Pocket Oncology (Pocket Notebook Series), 1st Ed.


Parisa Momtaz and Jeffrey S. Groeger

Definition/Risk Factors

• Mets on the vertebral body extend, invades the epidural space, compressing the thecal sac → causing ESCC → lead to infarction of spinal cord & irreversible loss of neurologic function

• Conus medullaris syndrome: Symmetric saddle anesthesia, bladder & bowel dysfunction), absent bulbocavernosus & anal reflexes

• Cauda equina syndrome: Sev. back pain, leg weakness, &/or sensory loss ± ↓ reflexes in lower extremities, relative sparing of bowel & bladder function

• Met tumor from any 1° site can cause ESCC; most common CA include: Lung, breast, prostate, RCC, NHL, MM

• Neuro-oncologic emergency


• Tip of the spinal cord lies at L1 vertebral level

• Below L1, the lumbosacral nerves form the cauda equina

• Conus medullaris: Terminal end of the spinal cord at L1/L2

• Sites of ESCC involvement: Thoracic (70%), lumbar (20%), cervical (10%)

Figure 9-2

Clinical Manifestations

• S/s depending on location & degree of thecal sac compression

• Back pain (96%)

• LE weakness

• Autonomic dysfunction (urinary retention/incontinence, decreased anal sphincter tone → bowel incontinence)

• Sensory loss (medial thigh)

• Ataxia

• Note: Pain on movement only suggests spinal instability

• Abrupt worsening of pain may indicate a pathologic compression fracture

• If acute: Flaccid paraparesis & absent reflexes

• If subacute to chronic: Spastic paraparesis & hyperactive reflexes

• Posterior column dysfunction in legs (loss of vibratory sense or proprioception)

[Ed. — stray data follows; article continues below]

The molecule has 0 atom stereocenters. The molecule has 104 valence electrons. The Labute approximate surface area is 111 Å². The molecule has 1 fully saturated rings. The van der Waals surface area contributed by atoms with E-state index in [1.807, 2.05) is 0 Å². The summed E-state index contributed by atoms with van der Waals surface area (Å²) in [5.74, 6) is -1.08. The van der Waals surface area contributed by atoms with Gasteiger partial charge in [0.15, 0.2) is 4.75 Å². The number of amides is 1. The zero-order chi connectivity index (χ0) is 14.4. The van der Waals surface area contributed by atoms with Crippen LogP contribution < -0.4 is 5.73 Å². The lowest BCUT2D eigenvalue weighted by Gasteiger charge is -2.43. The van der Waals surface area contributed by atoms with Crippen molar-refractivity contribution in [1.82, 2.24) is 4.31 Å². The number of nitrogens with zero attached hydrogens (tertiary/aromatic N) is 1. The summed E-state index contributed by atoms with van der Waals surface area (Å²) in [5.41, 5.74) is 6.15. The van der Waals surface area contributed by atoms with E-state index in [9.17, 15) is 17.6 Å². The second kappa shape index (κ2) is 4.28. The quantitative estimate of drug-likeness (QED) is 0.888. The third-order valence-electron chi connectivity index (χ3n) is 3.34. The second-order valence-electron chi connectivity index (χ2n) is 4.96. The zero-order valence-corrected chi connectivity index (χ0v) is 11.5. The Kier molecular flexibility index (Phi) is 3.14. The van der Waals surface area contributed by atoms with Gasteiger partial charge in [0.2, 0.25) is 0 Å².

• Bilateral Babinski responses

Diagnostic Evaluation

• Do not wait for neurologic signs to develop!

• Most important prognostic factor for regaining neurologic function is pre-tx neurologic status (Ann Neurol 1978;3:40)

• Obtain a STAT whole spine MRI as multiple spinal epidural mets may be found (AJR 1987;149:1241)

• If cannot do MRI, obtain a CT myelogram

• Other diagnostic radiographic modalities: CT whole spine, plain spine films, bone scans

• If sx of HA, meningismus, obtain CSF for evaluation; however, spinal cord compression evaluation takes precedence over investigation of leptomeningeal involvement

• Consult radiation oncology & neurosurgical services


• Initate Rx immediately while awaiting imaging if back pain & neurologic deficits

• Dexamethasone 10 mg IV followed by 4 mg IV or PO q6h(JCO 1988;6:543)

• Reserve dexamethasone doses of 100 mg/d for pts w/sev. neurologic dysfunction followed by rapid taper

• Pain control w/opiate analgesics

• Emergent XRT or surgical decompression if confirmed compression/neurologic deficits

• If pathologic fracture causing compression consult appropriate surgical service: Neurosurgery, orthopedics

• If not a surgical candidate, consult radiation oncology service

• Neurosurgery is superior to XRT in regaining neurofunction for solid tumors (Lancet 2005;366:643)

• Pre-tx status is most important predictor of post-tx status

Figure 9-3

Figure 9-4 Uptodate courtesy of David Schiff, MD.